EagleFest takes flight February 9th
February 9, 2019
(Snow date: February 10, 2019)
9 a.m. - 4 p.m.
Croton Point Park, 1 Croton Point Avenue, Croton-on-Hudson, NY 10520
Admission: Children, ages 6-11 $13-15, Adults $22 pre-sale, $25 day of the event
No dogs allowed!
www.teatown.org or 914-762-2912 ext. 130
The Eagle Train:
Take Metro-North from Grand Central (at 8:48 a.m.) or Metro North from Poughkeepsie (at 8:50 a.m.) to Croton-Harmon for a unique, on-board educational experience with EagleFest naturalists scoping out roosts along the railway. Free shuttles will be available from the Croton-Harmon Station to and from the park all day.
After facing the brink of extinction, bald eagles are returning to the Hudson Valley thanks to decades of awareness and conservation efforts. On February 9th, the iconic bird will be on full display during their annual migration to EagleFest at Croton Point Park.
During EagleFest, guarantee a sighting with live bird of prey shows in the Eagle Theatre and Eaglet Stage (runtime: 45-minutes), or test your sight by viewing eagles through spotting scopes at sites along the Hudson. In addition to educational and conservation resources, there will be food trucks, as well as children’s activities including crafts and interactive games.
While eagles are more likely to hang out in the cold weather, thankfully, participants of EagleFest don’t have to – warm clothing is recommended for outdoor spotting, but the event headquarters and theater space, as well as some spotting sites, will be heated!
For tickets and more information, visit teatown.org/events/eaglefest
Tips for spotting a bald eagle:
What to look for:
• White head and tail with a wingspan of six to seven feet
• Immature eagles (up to five years old) are chocolate brown and mottled with white
• Wings are held straight out, not in a V-shape like turkey vultures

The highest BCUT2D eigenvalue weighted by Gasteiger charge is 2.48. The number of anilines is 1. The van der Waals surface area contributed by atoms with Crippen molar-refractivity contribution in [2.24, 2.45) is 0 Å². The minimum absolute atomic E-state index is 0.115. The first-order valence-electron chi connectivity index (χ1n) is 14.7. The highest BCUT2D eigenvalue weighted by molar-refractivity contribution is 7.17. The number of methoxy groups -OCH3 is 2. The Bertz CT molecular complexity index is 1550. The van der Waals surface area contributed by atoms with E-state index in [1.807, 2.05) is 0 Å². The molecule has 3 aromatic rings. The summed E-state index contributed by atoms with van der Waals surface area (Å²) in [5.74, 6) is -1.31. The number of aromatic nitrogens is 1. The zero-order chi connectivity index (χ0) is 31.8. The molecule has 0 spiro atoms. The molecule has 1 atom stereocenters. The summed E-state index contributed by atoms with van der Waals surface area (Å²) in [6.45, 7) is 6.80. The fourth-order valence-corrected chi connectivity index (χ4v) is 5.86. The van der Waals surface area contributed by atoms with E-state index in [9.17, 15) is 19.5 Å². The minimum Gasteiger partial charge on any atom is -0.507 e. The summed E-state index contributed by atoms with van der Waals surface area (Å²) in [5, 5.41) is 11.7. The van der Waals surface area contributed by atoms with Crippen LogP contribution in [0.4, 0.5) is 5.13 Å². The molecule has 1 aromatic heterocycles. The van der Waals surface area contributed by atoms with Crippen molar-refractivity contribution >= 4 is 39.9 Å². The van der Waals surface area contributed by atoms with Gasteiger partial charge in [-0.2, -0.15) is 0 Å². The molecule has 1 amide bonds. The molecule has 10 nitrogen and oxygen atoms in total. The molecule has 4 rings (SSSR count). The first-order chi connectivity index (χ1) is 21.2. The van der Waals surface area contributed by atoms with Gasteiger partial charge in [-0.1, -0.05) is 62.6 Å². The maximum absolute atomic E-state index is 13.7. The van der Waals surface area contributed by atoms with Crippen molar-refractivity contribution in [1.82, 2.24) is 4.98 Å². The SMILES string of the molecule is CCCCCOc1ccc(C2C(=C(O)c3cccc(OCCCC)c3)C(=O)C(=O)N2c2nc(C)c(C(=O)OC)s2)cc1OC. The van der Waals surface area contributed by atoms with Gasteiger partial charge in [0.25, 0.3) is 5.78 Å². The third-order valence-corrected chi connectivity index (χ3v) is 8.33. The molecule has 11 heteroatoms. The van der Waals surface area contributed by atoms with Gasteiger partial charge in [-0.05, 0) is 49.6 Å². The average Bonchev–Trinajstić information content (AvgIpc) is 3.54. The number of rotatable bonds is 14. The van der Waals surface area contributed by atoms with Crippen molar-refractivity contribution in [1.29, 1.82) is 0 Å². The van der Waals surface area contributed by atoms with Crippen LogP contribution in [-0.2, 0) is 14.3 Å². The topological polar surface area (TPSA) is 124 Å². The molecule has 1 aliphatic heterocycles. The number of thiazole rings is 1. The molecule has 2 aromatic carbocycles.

• Use a designated bald eagle viewing site.
• Scan the tree line for eagles that are perched in the tree tops.
• Look overhead for eagles soaring high in the sky.
• Check ice floes or river islands for eagles sunning themselves or enjoying a meal.
• Arrive early (7 to 9 a.m.) or stay late (4 to 5 p.m.), when eagles are most active.
• Be patient - the key to successful viewing is patience.
For the safest and least intrusive bald eagle viewing, the DEC recommends the following:
• Remain in or immediately next to your vehicle, and don't approach eagles closer than a quarter mile. Avoid roosting areas.
• Refrain from loud noises: honking horns, door slamming, radios playing, yelling, etc.
• Keep pets at home.
• Use binoculars or spotting scopes instead of trying to get a little closer.
• Don't do anything to try to make the bird fly.
• Respect private property and avoid restricted areas.
(Please note that harassing, disturbing or injuring a bald eagle is a federal offense and carries a penalty of up to $20,000 and/or one year in jail. Bald eagles should remain undisturbed, and it is important that they conserve energy during the winter months. If you see someone harassing or injuring an eagle, or if you spot destruction of eagle habitat or find an injured or dead eagle, report it to DEC’s Wildlife Diversity Unit, 625 Broadway, Albany, NY 12233-4754, 518-402-8920.)